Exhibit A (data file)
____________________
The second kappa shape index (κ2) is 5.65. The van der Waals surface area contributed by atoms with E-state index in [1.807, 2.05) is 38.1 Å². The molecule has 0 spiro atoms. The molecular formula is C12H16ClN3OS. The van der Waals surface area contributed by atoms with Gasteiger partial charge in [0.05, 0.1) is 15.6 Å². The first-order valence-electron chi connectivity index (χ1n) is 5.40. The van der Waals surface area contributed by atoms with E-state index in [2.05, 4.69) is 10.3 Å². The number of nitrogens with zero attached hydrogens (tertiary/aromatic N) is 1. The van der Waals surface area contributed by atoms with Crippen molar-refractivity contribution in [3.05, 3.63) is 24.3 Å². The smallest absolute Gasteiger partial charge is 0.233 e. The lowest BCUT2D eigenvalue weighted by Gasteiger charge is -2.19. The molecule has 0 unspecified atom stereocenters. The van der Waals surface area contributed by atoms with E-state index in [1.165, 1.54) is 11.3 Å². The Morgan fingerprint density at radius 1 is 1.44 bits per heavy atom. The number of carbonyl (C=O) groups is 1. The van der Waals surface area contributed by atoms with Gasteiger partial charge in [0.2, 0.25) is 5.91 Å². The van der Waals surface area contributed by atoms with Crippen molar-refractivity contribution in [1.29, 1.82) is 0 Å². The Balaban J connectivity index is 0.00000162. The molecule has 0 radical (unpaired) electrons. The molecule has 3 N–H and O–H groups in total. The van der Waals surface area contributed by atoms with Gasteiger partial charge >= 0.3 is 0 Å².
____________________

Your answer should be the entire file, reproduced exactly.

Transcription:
The second kappa shape index (κ2) is 5.65. The van der Waals surface area contributed by atoms with E-state index in [1.807, 2.05) is 38.1 Å². The molecule has 0 spiro atoms. The molecular formula is C12H16ClN3OS. The van der Waals surface area contributed by atoms with Gasteiger partial charge in [0.05, 0.1) is 15.6 Å². The first-order valence-electron chi connectivity index (χ1n) is 5.40. The van der Waals surface area contributed by atoms with E-state index in [2.05, 4.69) is 10.3 Å². The number of nitrogens with zero attached hydrogens (tertiary/aromatic N) is 1. The van der Waals surface area contributed by atoms with Crippen molar-refractivity contribution in [3.05, 3.63) is 24.3 Å². The smallest absolute Gasteiger partial charge is 0.233 e. The lowest BCUT2D eigenvalue weighted by Gasteiger charge is -2.19. The molecule has 0 unspecified atom stereocenters. The van der Waals surface area contributed by atoms with E-state index in [1.165, 1.54) is 11.3 Å². The Morgan fingerprint density at radius 1 is 1.44 bits per heavy atom. The number of carbonyl (C=O) groups is 1. The van der Waals surface area contributed by atoms with Gasteiger partial charge in [0.2, 0.25) is 5.91 Å². The van der Waals surface area contributed by atoms with Crippen molar-refractivity contribution in [1.29, 1.82) is 0 Å². The Balaban J connectivity index is 0.00000162. The molecule has 0 radical (unpaired) electrons. The molecule has 3 N–H and O–H groups in total. The van der Waals surface area contributed by atoms with Gasteiger partial charge >= 0.3 is 0 Å².